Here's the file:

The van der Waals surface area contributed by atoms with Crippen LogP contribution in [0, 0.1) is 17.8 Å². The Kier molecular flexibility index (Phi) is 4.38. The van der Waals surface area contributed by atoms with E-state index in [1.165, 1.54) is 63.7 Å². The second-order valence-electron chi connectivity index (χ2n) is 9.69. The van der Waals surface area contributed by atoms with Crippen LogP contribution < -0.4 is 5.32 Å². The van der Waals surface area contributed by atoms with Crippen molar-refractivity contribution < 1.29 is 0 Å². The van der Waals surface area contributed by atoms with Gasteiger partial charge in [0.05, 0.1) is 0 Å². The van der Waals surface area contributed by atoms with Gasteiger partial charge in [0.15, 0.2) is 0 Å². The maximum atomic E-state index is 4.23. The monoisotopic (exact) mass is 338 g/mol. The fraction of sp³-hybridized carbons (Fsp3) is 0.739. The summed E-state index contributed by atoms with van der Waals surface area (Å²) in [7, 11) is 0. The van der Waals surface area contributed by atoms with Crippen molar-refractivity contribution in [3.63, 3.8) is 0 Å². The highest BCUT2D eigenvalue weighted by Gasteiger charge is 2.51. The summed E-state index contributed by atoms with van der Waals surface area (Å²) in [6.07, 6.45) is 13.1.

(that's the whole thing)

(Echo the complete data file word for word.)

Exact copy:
The van der Waals surface area contributed by atoms with Crippen LogP contribution in [0, 0.1) is 17.8 Å². The Kier molecular flexibility index (Phi) is 4.38. The van der Waals surface area contributed by atoms with E-state index in [1.165, 1.54) is 63.7 Å². The second-order valence-electron chi connectivity index (χ2n) is 9.69. The van der Waals surface area contributed by atoms with Crippen LogP contribution < -0.4 is 5.32 Å². The van der Waals surface area contributed by atoms with Crippen molar-refractivity contribution < 1.29 is 0 Å². The van der Waals surface area contributed by atoms with Gasteiger partial charge in [0.05, 0.1) is 0 Å². The van der Waals surface area contributed by atoms with Gasteiger partial charge in [0.15, 0.2) is 0 Å². The maximum atomic E-state index is 4.23. The monoisotopic (exact) mass is 338 g/mol. The fraction of sp³-hybridized carbons (Fsp3) is 0.739. The summed E-state index contributed by atoms with van der Waals surface area (Å²) in [7, 11) is 0. The van der Waals surface area contributed by atoms with Crippen molar-refractivity contribution in [3.63, 3.8) is 0 Å². The highest BCUT2D eigenvalue weighted by Gasteiger charge is 2.51. The summed E-state index contributed by atoms with van der Waals surface area (Å²) in [6.07, 6.45) is 13.1.